Translations by Peter Woods
Peter Woods completed a degree in Philosophy at University of Virginia in 2009, and later earned a Master's in Religion from Yale in 2015. He went on to study at Rangjung Yeshe Institute in the Translator Training Program and the Master's program in Buddhist Studies as a Tsadra Scholar, living in Nepal from 2015 to 2019. Peter works with Lhasey Lotsawa Translations and Publications and their Nekhor project, and serves as program director at Rangjung Yeshe Gomde California.
Texts translated into English by Peter Woods
A popular Nyingma version of the famous Bodhisattvas’ Confession of Downfalls (byang chub sems dpa’i ltung bshags), also known as the Sūtra of the Three Heaps (phung po gsum pa’i mdo), invoking the thirty-five buddhas of confession as a means of purifying transgressions of vows and downfalls of the bodhisattva vow.
This popular canonical work (Tōh. 662) teaches the incantation (dhāraṇī) and rituals associated with the goddess Vasudhārā. According to the text, the dhāraṇī grants prosperity and wealth and averts spirits, demons and disease.
- The Noble Dhāraṇī of The Supreme Accomplishment of Sitātapatrā Born from the Tathāgata’s Uṣṇīṣa, the Great Invincible Dispeller from the Words of the Buddha
This popular canonical work, which is included in the Kangyur (Tōh. 591), teaches the incantation (dhāraṇī) and rituals associated with the goddess Sitātapatrā, who is renowned for her power to avert or repel all types of spirits, demons, obstacles, misfortune and disease and is thus invoked by many Tibetan Buddhists on a daily basis.
- The Noble Incantation entitled ‘The Rituals for the Blue-Clad Vajrapāṇi’ from the Words of the Buddha
A popular text (Tōh. 748) teaching the incantation (dhāraṇī) and rituals associated with the Blue-Clad (nīlāmbaradhara) form of the deity Vajrapāṇi. According to Karmavajra’s commentary (Tōh. 2676), the dhāraṇī is at once a powerful protection against, and remedy for, spirits, demons and disease.
- The Praise to Tārā with Twenty-One Verses of Homage and The Excellent Benefits of Reciting the Praise from the Words of the Buddha
Perhaps the most popular of all prayers to Tārā, this tantra praises her twenty-one forms, both peaceful and wrathful. The first twenty-one verses are at once a series of homages to Tārā and a poetic description of her physical features, postures, qualities, abilities, mantras, and hand gestures. The remaining six verses describe how and when the Praise should be recited, as well as the benefits of its recitation.
This famous vajra song (rdo rje’i glu), named after its initial syllables "ema kiri", appears in the Tantra of the Union of the Sun and Moon (nyi zla kha sbyor). It consists of a series of arranged syllables which a practitioner should intone melodiously. The individual syllables and their arrangement as a mantra are considered particularly sacred since they are said to have been revealed by the primordial buddha Samantabhadra.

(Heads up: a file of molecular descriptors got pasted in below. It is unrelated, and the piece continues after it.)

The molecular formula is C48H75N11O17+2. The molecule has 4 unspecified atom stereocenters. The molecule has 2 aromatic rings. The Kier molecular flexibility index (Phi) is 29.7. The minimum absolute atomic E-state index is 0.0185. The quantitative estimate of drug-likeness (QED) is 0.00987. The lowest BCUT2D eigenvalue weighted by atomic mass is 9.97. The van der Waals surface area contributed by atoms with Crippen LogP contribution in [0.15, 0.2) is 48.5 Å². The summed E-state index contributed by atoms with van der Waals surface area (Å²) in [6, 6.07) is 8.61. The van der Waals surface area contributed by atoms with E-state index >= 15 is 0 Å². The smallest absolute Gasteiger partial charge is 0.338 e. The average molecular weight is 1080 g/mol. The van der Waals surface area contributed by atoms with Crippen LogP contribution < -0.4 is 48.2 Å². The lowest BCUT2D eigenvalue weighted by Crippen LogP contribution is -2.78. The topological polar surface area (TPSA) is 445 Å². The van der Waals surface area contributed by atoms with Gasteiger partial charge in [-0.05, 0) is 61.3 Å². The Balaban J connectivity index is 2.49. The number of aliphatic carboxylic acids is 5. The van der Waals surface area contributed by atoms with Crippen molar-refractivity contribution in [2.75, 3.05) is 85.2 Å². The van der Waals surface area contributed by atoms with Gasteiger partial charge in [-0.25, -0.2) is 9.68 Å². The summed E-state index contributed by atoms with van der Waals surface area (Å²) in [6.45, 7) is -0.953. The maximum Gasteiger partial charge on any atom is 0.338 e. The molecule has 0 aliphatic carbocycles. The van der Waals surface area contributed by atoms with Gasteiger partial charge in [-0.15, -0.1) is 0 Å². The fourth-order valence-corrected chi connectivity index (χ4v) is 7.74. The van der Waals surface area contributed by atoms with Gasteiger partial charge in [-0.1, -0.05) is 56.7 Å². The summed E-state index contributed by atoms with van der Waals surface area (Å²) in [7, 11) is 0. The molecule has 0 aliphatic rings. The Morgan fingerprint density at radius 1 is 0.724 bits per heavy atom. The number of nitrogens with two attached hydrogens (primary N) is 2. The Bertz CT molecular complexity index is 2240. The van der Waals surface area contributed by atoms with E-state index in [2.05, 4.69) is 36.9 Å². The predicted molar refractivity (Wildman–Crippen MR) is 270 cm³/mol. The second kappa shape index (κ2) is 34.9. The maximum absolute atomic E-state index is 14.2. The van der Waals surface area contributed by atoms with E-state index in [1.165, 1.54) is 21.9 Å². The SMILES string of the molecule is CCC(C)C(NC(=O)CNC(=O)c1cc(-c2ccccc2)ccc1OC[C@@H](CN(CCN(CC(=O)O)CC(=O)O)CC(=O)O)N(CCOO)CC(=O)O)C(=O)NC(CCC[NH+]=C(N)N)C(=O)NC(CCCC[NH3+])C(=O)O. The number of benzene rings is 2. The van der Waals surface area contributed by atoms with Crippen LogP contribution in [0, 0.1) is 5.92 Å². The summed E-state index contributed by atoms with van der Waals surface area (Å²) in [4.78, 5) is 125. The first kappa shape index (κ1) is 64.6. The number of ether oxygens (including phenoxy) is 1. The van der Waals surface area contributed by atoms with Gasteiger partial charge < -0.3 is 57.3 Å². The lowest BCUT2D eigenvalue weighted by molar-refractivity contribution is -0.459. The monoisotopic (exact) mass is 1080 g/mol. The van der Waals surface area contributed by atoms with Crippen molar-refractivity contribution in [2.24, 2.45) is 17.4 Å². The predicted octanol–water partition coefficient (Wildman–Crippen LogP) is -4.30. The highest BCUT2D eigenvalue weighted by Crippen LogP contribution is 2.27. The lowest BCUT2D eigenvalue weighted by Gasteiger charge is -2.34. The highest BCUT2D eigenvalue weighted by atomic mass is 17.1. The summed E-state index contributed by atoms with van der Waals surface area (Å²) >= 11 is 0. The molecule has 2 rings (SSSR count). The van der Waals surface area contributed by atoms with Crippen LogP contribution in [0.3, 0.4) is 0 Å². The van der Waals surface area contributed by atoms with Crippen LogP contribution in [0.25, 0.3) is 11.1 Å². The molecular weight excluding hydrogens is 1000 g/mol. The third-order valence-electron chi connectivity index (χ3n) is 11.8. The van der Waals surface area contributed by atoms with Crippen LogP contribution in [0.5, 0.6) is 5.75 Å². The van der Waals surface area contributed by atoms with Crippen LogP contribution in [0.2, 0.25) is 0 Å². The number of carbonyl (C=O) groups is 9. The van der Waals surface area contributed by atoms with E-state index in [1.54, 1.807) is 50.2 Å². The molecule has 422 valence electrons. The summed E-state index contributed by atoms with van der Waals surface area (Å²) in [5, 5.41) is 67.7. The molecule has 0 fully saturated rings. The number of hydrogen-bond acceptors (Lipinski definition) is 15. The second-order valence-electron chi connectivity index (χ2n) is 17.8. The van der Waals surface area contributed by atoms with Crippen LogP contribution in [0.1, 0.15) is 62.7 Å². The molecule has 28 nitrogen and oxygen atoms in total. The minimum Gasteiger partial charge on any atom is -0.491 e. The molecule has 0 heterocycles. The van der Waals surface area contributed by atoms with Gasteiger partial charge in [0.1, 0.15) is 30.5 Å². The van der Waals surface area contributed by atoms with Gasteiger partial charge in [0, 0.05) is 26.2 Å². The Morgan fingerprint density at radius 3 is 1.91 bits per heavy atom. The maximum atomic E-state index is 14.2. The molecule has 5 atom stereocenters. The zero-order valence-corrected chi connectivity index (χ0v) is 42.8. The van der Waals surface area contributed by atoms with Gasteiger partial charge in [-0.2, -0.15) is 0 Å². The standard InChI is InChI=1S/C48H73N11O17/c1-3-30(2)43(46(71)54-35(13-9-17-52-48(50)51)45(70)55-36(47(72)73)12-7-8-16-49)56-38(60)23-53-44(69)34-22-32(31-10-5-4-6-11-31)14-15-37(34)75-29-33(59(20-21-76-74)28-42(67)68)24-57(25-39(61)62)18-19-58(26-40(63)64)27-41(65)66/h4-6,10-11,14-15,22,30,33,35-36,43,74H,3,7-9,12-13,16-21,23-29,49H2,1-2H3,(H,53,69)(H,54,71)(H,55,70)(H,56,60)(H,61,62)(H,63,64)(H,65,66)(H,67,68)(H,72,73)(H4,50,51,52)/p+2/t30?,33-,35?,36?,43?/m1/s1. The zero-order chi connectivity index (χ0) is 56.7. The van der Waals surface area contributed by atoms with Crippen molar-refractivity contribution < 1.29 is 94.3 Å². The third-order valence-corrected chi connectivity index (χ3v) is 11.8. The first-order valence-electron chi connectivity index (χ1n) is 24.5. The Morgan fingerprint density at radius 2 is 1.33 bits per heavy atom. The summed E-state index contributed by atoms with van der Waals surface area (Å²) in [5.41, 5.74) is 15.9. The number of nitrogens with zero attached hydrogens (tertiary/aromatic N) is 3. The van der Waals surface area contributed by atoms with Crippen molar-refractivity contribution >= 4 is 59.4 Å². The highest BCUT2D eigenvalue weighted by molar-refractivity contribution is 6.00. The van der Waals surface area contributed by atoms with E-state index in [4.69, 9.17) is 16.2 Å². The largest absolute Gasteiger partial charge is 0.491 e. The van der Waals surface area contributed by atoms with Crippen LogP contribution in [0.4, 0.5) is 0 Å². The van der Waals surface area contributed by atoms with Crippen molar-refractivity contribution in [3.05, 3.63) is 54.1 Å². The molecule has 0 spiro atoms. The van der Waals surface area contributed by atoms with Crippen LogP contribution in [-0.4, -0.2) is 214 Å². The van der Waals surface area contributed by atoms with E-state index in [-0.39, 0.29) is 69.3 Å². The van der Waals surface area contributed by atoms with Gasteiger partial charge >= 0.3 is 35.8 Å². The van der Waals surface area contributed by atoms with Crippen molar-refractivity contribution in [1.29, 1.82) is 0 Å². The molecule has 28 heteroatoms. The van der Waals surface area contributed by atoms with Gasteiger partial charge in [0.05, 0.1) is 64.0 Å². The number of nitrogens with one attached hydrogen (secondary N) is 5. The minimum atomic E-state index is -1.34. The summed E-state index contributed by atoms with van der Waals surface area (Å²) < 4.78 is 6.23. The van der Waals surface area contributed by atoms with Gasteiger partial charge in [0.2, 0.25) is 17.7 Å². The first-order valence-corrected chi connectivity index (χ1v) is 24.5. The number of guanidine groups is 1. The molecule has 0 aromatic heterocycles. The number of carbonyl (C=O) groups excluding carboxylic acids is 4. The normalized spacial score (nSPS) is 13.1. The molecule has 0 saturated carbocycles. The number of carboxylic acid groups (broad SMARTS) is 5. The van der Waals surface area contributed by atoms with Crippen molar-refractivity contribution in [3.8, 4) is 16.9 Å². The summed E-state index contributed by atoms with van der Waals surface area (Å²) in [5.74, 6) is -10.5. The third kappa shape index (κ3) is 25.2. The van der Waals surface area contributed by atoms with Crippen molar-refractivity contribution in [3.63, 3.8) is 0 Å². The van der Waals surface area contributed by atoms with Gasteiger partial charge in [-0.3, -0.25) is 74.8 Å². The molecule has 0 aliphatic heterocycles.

In this brief guide to Ujjain, most likely part of a personal pilgrimage diary, Chatral Rinpoche repeatedly refers to the city as Uḍḍiyāna. Ujjain is home to the Mahakaleshwar Jyotirlinga, one of the most famous temples dedicated to Lord Śiva, attracting thousands of devotees every day. Rinpoche concludes with a guide to Khoteshwar, identified here as the Sindhu Isle, birthplace of Guru Padmasambhava.
A short yet profound guru yoga composed at the insistence of close students and which is still recited daily by many disciples. The practice incorporates a unique mantra based on Rinpoche's name and employs imagery associated with the Great Perfection.
- Melodious Tambura of Delight: A Guide to Māratika Cave, Supreme Site of Immortality by Chatral Rinpoche
Kyabje Chatral Rinpoche wrote this brief guide to the sacred Māratika cave at the request of his daughter, Sarasvatī. In a series of verses, he describes the significance of this powerful place of longevity — the "destroyer of death" is the literal meaning of its name — where Guru Padmasambhava and the Lady Mandāravā attained immortality.
- The Sādhana and Empowerment for the Extremely Close Lineage of the Long-Life Practice that Unites the Oral, Treasure and Visionary Teachings by Chöje Lingpa
This pith instruction for accomplishing longevity (tshe sgrub) through Thangtong Gyalpo (1361–1485?) is said to bring together the oral, treasure and visionary teachings. According to its colophon, Chöjé Lingpa received the instruction from Thangtong Gyalpo directly in a vision. Jamgön Kongtrul included the text in the Precious Treasury of Revelations (Rinchen Terdzö).
Dilgo Khyentse Rinpoche
- All Wishes Swiftly Fulfilled: A Prayer to the Mahāguru of Uḍḍiyāna in Eight Chapters by Dilgo Khyentse Rinpoche
Dilgo Khyentse Rinpoche composed separate outer, inner and secret guru yoga practices with the great scholar, Sakya Paṇḍita as their object. Here is the outer practice, complete with visualization, prayer and mantra recitation, in which the focus is on the master as inseparable from Mañjuśrī.
- The Vajra Sitar of Immortality: A Prayer for the Long Life of the Fourth Incarnation of Terchen Chokgyur Lingpa by Dilgo Khyentse Rinpoche